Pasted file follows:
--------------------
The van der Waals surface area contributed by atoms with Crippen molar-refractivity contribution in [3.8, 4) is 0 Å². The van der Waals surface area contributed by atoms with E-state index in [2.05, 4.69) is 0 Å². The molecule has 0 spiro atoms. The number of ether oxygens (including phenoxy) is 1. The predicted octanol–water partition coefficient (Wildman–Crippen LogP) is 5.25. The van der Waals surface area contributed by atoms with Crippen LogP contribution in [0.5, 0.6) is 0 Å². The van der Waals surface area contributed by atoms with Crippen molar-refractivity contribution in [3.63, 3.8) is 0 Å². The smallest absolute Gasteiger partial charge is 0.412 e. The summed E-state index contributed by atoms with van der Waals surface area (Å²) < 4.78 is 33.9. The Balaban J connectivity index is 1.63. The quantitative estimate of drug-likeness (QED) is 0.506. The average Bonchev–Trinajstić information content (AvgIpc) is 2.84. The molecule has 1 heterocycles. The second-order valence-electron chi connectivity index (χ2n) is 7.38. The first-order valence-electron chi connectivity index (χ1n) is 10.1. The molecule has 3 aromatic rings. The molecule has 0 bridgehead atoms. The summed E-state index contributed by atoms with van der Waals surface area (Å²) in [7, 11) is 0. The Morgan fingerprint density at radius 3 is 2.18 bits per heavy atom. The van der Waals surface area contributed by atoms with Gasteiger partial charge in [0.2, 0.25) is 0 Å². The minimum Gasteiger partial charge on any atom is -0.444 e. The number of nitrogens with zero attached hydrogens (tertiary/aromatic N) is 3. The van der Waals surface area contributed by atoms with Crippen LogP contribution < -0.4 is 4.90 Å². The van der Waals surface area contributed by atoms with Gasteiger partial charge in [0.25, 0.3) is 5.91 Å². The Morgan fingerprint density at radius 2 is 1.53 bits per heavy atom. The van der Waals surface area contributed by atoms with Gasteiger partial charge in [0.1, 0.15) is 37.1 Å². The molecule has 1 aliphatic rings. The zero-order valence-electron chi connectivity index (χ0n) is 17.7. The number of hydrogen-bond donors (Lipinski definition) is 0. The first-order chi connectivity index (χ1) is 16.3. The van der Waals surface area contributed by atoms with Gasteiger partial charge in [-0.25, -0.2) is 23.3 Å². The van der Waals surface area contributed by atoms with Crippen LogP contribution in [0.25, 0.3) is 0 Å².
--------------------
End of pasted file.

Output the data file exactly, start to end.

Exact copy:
The van der Waals surface area contributed by atoms with Crippen molar-refractivity contribution in [3.8, 4) is 0 Å². The van der Waals surface area contributed by atoms with E-state index in [2.05, 4.69) is 0 Å². The molecule has 0 spiro atoms. The number of ether oxygens (including phenoxy) is 1. The predicted octanol–water partition coefficient (Wildman–Crippen LogP) is 5.25. The van der Waals surface area contributed by atoms with Crippen LogP contribution in [0.5, 0.6) is 0 Å². The van der Waals surface area contributed by atoms with Crippen molar-refractivity contribution in [3.63, 3.8) is 0 Å². The smallest absolute Gasteiger partial charge is 0.412 e. The summed E-state index contributed by atoms with van der Waals surface area (Å²) < 4.78 is 33.9. The Balaban J connectivity index is 1.63. The quantitative estimate of drug-likeness (QED) is 0.506. The average Bonchev–Trinajstić information content (AvgIpc) is 2.84. The molecule has 1 heterocycles. The second-order valence-electron chi connectivity index (χ2n) is 7.38. The first-order valence-electron chi connectivity index (χ1n) is 10.1. The molecule has 3 aromatic rings. The molecule has 0 bridgehead atoms. The summed E-state index contributed by atoms with van der Waals surface area (Å²) in [7, 11) is 0. The Morgan fingerprint density at radius 3 is 2.18 bits per heavy atom. The van der Waals surface area contributed by atoms with Gasteiger partial charge in [0.2, 0.25) is 0 Å². The minimum Gasteiger partial charge on any atom is -0.444 e. The number of nitrogens with zero attached hydrogens (tertiary/aromatic N) is 3. The van der Waals surface area contributed by atoms with Crippen LogP contribution < -0.4 is 4.90 Å². The van der Waals surface area contributed by atoms with Gasteiger partial charge in [0.25, 0.3) is 5.91 Å². The Morgan fingerprint density at radius 2 is 1.53 bits per heavy atom. The van der Waals surface area contributed by atoms with Gasteiger partial charge in [0.1, 0.15) is 37.1 Å². The molecule has 1 aliphatic rings. The zero-order valence-electron chi connectivity index (χ0n) is 17.7. The number of hydrogen-bond donors (Lipinski definition) is 0. The first-order chi connectivity index (χ1) is 16.3. The van der Waals surface area contributed by atoms with Gasteiger partial charge in [-0.25, -0.2) is 23.3 Å². The van der Waals surface area contributed by atoms with Crippen LogP contribution in [0.25, 0.3) is 0 Å².